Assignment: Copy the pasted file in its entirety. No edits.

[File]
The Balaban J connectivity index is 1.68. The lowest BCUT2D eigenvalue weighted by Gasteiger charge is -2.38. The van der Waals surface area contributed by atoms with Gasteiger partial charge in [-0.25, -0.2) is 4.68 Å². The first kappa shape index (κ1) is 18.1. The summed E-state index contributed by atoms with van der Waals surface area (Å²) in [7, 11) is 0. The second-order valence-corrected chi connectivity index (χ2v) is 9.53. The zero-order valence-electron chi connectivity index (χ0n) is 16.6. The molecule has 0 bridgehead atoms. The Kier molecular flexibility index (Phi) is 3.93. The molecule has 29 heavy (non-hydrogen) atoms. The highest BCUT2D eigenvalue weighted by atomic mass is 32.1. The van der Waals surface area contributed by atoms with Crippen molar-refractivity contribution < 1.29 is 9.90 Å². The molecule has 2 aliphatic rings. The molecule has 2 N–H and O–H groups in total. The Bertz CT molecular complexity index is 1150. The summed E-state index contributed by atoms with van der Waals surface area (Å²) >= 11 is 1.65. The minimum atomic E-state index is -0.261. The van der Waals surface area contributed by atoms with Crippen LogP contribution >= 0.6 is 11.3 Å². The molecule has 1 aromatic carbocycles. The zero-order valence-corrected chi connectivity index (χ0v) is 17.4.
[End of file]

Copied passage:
The Balaban J connectivity index is 1.68. The lowest BCUT2D eigenvalue weighted by Gasteiger charge is -2.38. The van der Waals surface area contributed by atoms with Gasteiger partial charge in [-0.25, -0.2) is 4.68 Å². The first kappa shape index (κ1) is 18.1. The summed E-state index contributed by atoms with van der Waals surface area (Å²) in [7, 11) is 0. The second-order valence-corrected chi connectivity index (χ2v) is 9.53. The zero-order valence-electron chi connectivity index (χ0n) is 16.6. The molecule has 0 bridgehead atoms. The Kier molecular flexibility index (Phi) is 3.93. The molecule has 29 heavy (non-hydrogen) atoms. The highest BCUT2D eigenvalue weighted by atomic mass is 32.1. The van der Waals surface area contributed by atoms with Crippen molar-refractivity contribution < 1.29 is 9.90 Å². The molecule has 2 aliphatic rings. The molecule has 2 N–H and O–H groups in total. The Bertz CT molecular complexity index is 1150. The summed E-state index contributed by atoms with van der Waals surface area (Å²) >= 11 is 1.65. The minimum atomic E-state index is -0.261. The van der Waals surface area contributed by atoms with Crippen LogP contribution >= 0.6 is 11.3 Å². The molecule has 1 aromatic carbocycles. The zero-order valence-corrected chi connectivity index (χ0v) is 17.4.